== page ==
Emancipation Proclamation by Abraham Lincoln
The Emancipation Proclamation is a moving and thought provoking document. It demonstrates a Presidents conviction to create change for the better good of all people in spite of the opposition of the times. During the Civil Rights movement of the 60s President Lyndon Johnson reminded us that emancipation is still a proclamation and not a fact until justice is blind to color, until education is unaware of race, until opportunity is unconcerned with color of mens skins. This document has stood the test of time. It was relevant in the 1860s, the 1960s and today. It was the beginning of change and reminds us that we should continue to strive to complete that change, until we as a nation truly believe and demonstrate through our actions that all men are created equal. Everyone should read this important document at least once, including Julie Zieman Childs.
The Emancipation Strategy - National Geographic
Emancipation Proclamation , edict issued by U. Abraham Lincoln on January 1, , that freed the slaves of the Confederate states in rebellion against the Union. Before the start of the American Civil War , many people and leaders of the North had been primarily concerned merely with stopping the extension of slavery into western territories that would eventually achieve statehood within the Union. With the secession of the Southern states and the consequent start of the Civil War, however, the continued tolerance of Southern slavery by Northerners seemed no longer to serve any constructive political purpose. Emancipation thus quickly changed from a distant possibility to an imminent and feasible eventuality. Lincoln had declared that he meant to save the Union as best he could—by preserving slavery, by destroying it, or by destroying part and preserving part.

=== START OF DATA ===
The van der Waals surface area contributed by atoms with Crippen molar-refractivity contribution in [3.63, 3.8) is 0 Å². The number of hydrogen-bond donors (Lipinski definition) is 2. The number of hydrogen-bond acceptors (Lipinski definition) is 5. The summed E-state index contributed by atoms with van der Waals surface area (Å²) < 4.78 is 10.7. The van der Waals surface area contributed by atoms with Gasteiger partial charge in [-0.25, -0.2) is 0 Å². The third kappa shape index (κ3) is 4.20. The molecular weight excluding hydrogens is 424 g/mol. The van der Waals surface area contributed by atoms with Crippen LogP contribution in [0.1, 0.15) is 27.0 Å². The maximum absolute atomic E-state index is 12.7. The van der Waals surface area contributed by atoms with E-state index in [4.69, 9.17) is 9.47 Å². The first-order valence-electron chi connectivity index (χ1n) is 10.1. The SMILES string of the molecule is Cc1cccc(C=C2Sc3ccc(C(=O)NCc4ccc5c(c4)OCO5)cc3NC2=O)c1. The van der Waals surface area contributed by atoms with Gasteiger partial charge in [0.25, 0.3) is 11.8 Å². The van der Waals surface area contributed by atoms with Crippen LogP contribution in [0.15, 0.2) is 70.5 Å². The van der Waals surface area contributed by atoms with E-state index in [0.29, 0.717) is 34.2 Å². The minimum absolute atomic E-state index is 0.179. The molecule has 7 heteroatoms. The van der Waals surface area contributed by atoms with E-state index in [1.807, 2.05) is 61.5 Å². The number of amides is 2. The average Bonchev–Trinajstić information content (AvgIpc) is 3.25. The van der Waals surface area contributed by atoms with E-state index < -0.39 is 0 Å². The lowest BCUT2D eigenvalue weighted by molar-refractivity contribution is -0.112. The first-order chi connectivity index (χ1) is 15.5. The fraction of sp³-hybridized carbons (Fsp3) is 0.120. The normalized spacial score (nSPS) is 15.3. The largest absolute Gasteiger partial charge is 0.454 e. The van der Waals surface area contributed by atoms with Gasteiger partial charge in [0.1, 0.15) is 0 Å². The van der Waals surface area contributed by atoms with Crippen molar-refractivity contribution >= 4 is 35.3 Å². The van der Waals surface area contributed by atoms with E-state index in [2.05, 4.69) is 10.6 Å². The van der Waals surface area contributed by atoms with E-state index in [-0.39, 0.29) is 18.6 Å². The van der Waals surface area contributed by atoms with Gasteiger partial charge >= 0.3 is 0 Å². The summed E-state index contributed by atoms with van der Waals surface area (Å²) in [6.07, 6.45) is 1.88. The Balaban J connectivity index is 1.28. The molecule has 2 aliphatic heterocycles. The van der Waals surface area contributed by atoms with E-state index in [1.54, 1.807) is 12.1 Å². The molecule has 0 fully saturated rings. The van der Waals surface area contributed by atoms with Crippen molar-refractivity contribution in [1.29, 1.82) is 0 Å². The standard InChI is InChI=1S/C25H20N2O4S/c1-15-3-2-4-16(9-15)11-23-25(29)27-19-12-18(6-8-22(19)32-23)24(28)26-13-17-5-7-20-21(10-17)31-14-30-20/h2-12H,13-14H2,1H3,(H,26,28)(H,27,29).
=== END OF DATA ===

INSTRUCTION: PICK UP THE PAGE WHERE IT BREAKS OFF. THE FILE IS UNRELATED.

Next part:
President Abraham Lincoln issued the Emancipation Proclamation on January 1, , as the nation approached its third year of bloody civil war. The proclamation declared "that all persons held as slaves" within the rebellious states "are, and henceforward shall be free. Despite that expansive wording, the Emancipation Proclamation was limited in many ways. It applied only to states that had seceded from the Union, leaving slavery untouched in the loyal border states. It also expressly exempted parts of the Confederacy that had already come under Northern control.
Emancipation Proclamation, edict issued by U.S. Pres. Abraham Lincoln on January 1, , that freed the slaves of the Confederate states in rebellion against the Union. of the constitutionality of his Emancipation Proclamation, Lincoln urged Congress to abolish slavery.
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The Limitations of the Document
The Emancipation Proclamation changed the focus of the Civil War from being primarily about preserving the union to the abolition of slavery., View in National Archives Catalog.
The Emancipation Proclamation is arguably one of the top ten most important documents in the history of the United States; however, it is also one of the most misunderstood. Here are ten facts providing the basics on the proclamation and the history surrounding it. Abraham Lincoln issued the preliminary Emancipation Proclamation on September 22nd, It stipulated that if the Southern states did not cease their rebellion by January 1st, , then Proclamation would go into effect. When the Confederacy did not yield, Lincoln issued the final Emancipation Proclamation on January 1st,